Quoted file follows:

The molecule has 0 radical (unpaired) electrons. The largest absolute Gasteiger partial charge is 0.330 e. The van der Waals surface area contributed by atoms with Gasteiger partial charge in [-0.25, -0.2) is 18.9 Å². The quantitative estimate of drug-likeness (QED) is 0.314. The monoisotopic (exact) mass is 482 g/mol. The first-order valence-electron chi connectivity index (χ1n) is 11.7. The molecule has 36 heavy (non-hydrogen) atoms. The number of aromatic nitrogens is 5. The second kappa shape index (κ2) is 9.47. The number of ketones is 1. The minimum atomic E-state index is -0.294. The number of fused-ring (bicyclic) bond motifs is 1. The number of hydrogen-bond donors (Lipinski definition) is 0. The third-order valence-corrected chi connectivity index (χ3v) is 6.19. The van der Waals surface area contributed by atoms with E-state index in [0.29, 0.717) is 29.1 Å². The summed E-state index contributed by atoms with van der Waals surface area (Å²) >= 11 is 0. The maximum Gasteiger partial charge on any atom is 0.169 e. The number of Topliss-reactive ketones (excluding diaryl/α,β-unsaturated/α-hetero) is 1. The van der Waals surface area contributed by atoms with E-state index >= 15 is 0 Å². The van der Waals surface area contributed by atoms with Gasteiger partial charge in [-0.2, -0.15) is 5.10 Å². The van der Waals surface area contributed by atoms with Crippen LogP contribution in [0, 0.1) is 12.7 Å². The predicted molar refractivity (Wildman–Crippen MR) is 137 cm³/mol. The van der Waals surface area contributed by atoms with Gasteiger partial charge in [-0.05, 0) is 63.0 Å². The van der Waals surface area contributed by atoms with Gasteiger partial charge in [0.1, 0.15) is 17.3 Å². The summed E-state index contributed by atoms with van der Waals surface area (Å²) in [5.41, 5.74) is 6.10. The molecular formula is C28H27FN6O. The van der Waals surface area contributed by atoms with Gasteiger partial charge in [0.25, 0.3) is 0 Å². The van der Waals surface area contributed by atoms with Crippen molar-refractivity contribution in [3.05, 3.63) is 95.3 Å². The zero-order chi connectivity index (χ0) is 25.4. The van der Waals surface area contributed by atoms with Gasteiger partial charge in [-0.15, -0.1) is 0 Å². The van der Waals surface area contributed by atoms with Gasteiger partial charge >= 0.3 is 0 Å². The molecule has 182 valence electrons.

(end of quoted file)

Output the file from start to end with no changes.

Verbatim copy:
The molecule has 0 radical (unpaired) electrons. The largest absolute Gasteiger partial charge is 0.330 e. The van der Waals surface area contributed by atoms with Gasteiger partial charge in [-0.25, -0.2) is 18.9 Å². The quantitative estimate of drug-likeness (QED) is 0.314. The monoisotopic (exact) mass is 482 g/mol. The first-order valence-electron chi connectivity index (χ1n) is 11.7. The molecule has 36 heavy (non-hydrogen) atoms. The number of aromatic nitrogens is 5. The second kappa shape index (κ2) is 9.47. The number of ketones is 1. The minimum atomic E-state index is -0.294. The number of fused-ring (bicyclic) bond motifs is 1. The number of hydrogen-bond donors (Lipinski definition) is 0. The third-order valence-corrected chi connectivity index (χ3v) is 6.19. The van der Waals surface area contributed by atoms with E-state index in [0.29, 0.717) is 29.1 Å². The summed E-state index contributed by atoms with van der Waals surface area (Å²) >= 11 is 0. The maximum Gasteiger partial charge on any atom is 0.169 e. The number of Topliss-reactive ketones (excluding diaryl/α,β-unsaturated/α-hetero) is 1. The van der Waals surface area contributed by atoms with E-state index >= 15 is 0 Å². The van der Waals surface area contributed by atoms with Gasteiger partial charge in [-0.2, -0.15) is 5.10 Å². The van der Waals surface area contributed by atoms with Crippen LogP contribution in [0, 0.1) is 12.7 Å². The predicted molar refractivity (Wildman–Crippen MR) is 137 cm³/mol. The van der Waals surface area contributed by atoms with Gasteiger partial charge in [-0.05, 0) is 63.0 Å². The van der Waals surface area contributed by atoms with Gasteiger partial charge in [0.1, 0.15) is 17.3 Å². The summed E-state index contributed by atoms with van der Waals surface area (Å²) in [5.41, 5.74) is 6.10. The molecular formula is C28H27FN6O. The van der Waals surface area contributed by atoms with Gasteiger partial charge in [0.25, 0.3) is 0 Å². The van der Waals surface area contributed by atoms with Crippen molar-refractivity contribution in [3.05, 3.63) is 95.3 Å². The zero-order chi connectivity index (χ0) is 25.4. The van der Waals surface area contributed by atoms with Gasteiger partial charge in [-0.15, -0.1) is 0 Å². The van der Waals surface area contributed by atoms with Gasteiger partial charge >= 0.3 is 0 Å². The molecule has 182 valence electrons.